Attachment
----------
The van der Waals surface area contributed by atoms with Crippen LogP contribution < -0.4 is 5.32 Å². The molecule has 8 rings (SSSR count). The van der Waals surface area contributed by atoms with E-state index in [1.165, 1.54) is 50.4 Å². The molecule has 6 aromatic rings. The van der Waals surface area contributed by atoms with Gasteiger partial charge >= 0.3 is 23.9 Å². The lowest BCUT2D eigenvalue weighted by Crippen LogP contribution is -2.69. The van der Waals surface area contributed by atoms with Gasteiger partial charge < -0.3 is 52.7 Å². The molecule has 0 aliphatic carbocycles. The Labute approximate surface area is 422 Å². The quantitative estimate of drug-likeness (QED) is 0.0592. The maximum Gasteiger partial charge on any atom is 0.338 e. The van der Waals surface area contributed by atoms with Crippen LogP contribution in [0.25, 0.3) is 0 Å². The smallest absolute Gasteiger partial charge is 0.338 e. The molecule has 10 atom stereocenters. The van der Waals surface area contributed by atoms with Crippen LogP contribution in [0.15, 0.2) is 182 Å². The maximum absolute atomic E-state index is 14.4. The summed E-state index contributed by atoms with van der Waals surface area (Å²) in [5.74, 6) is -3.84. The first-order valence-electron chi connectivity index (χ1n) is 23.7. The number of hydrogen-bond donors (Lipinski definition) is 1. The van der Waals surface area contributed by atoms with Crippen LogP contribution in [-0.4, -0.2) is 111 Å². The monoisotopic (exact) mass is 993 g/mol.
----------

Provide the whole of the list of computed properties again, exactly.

The van der Waals surface area contributed by atoms with Crippen LogP contribution < -0.4 is 5.32 Å². The molecule has 8 rings (SSSR count). The van der Waals surface area contributed by atoms with E-state index in [1.165, 1.54) is 50.4 Å². The molecule has 6 aromatic rings. The van der Waals surface area contributed by atoms with Gasteiger partial charge >= 0.3 is 23.9 Å². The lowest BCUT2D eigenvalue weighted by Crippen LogP contribution is -2.69. The van der Waals surface area contributed by atoms with Gasteiger partial charge < -0.3 is 52.7 Å². The molecule has 0 aliphatic carbocycles. The Labute approximate surface area is 422 Å². The quantitative estimate of drug-likeness (QED) is 0.0592. The maximum Gasteiger partial charge on any atom is 0.338 e. The van der Waals surface area contributed by atoms with Crippen LogP contribution in [0.25, 0.3) is 0 Å². The smallest absolute Gasteiger partial charge is 0.338 e. The molecule has 10 atom stereocenters. The van der Waals surface area contributed by atoms with Crippen LogP contribution in [0.15, 0.2) is 182 Å². The maximum absolute atomic E-state index is 14.4. The summed E-state index contributed by atoms with van der Waals surface area (Å²) in [5.74, 6) is -3.84. The first-order valence-electron chi connectivity index (χ1n) is 23.7. The number of hydrogen-bond donors (Lipinski definition) is 1. The van der Waals surface area contributed by atoms with Crippen LogP contribution in [-0.4, -0.2) is 111 Å². The monoisotopic (exact) mass is 993 g/mol.